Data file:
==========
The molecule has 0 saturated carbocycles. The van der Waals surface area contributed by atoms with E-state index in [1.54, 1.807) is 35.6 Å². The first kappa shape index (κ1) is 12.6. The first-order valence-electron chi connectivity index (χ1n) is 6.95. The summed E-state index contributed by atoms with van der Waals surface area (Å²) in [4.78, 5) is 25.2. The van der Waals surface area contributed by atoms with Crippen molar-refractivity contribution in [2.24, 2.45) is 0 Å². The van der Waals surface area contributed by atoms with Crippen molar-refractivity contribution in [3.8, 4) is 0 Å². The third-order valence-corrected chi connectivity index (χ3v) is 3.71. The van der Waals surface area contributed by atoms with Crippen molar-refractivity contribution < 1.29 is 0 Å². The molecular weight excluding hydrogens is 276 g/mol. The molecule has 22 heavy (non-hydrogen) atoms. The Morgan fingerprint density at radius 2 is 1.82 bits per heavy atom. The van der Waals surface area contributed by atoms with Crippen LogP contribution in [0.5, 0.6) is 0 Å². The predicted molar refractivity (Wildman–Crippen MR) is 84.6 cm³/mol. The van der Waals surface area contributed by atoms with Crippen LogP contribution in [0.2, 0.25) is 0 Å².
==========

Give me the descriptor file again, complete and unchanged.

The molecule has 0 saturated carbocycles. The van der Waals surface area contributed by atoms with E-state index in [1.54, 1.807) is 35.6 Å². The first kappa shape index (κ1) is 12.6. The first-order valence-electron chi connectivity index (χ1n) is 6.95. The summed E-state index contributed by atoms with van der Waals surface area (Å²) in [4.78, 5) is 25.2. The van der Waals surface area contributed by atoms with Crippen molar-refractivity contribution in [2.24, 2.45) is 0 Å². The van der Waals surface area contributed by atoms with Crippen molar-refractivity contribution in [3.8, 4) is 0 Å². The third-order valence-corrected chi connectivity index (χ3v) is 3.71. The van der Waals surface area contributed by atoms with Crippen molar-refractivity contribution < 1.29 is 0 Å². The molecular weight excluding hydrogens is 276 g/mol. The molecule has 22 heavy (non-hydrogen) atoms. The Morgan fingerprint density at radius 2 is 1.82 bits per heavy atom. The van der Waals surface area contributed by atoms with Crippen LogP contribution in [0.5, 0.6) is 0 Å². The predicted molar refractivity (Wildman–Crippen MR) is 84.6 cm³/mol. The van der Waals surface area contributed by atoms with Crippen LogP contribution in [0.2, 0.25) is 0 Å².